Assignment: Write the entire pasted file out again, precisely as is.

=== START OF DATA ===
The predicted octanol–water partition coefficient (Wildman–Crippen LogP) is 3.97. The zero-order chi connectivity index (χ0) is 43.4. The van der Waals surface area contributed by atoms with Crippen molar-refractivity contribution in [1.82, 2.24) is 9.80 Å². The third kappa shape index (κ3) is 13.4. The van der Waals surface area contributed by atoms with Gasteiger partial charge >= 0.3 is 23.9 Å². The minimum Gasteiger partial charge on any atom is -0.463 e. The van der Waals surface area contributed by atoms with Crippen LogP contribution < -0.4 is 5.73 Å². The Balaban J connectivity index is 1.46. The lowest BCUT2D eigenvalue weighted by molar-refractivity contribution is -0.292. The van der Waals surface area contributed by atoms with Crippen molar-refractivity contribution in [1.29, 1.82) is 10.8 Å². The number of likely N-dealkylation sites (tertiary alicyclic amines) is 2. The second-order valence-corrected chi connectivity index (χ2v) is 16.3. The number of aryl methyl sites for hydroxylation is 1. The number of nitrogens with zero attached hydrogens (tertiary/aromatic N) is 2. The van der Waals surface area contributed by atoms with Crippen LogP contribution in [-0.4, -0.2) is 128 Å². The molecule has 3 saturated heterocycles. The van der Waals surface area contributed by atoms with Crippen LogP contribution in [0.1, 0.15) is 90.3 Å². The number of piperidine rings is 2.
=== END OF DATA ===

The predicted octanol–water partition coefficient (Wildman–Crippen LogP) is 3.97. The zero-order chi connectivity index (χ0) is 43.4. The van der Waals surface area contributed by atoms with Crippen molar-refractivity contribution in [1.82, 2.24) is 9.80 Å². The third kappa shape index (κ3) is 13.4. The van der Waals surface area contributed by atoms with Gasteiger partial charge >= 0.3 is 23.9 Å². The minimum Gasteiger partial charge on any atom is -0.463 e. The van der Waals surface area contributed by atoms with Crippen LogP contribution < -0.4 is 5.73 Å². The Balaban J connectivity index is 1.46. The lowest BCUT2D eigenvalue weighted by molar-refractivity contribution is -0.292. The van der Waals surface area contributed by atoms with Crippen molar-refractivity contribution in [1.29, 1.82) is 10.8 Å². The number of likely N-dealkylation sites (tertiary alicyclic amines) is 2. The second-order valence-corrected chi connectivity index (χ2v) is 16.3. The number of aryl methyl sites for hydroxylation is 1. The number of nitrogens with zero attached hydrogens (tertiary/aromatic N) is 2. The van der Waals surface area contributed by atoms with Crippen LogP contribution in [-0.4, -0.2) is 128 Å². The molecule has 3 saturated heterocycles. The van der Waals surface area contributed by atoms with Crippen LogP contribution in [0.1, 0.15) is 90.3 Å². The number of piperidine rings is 2.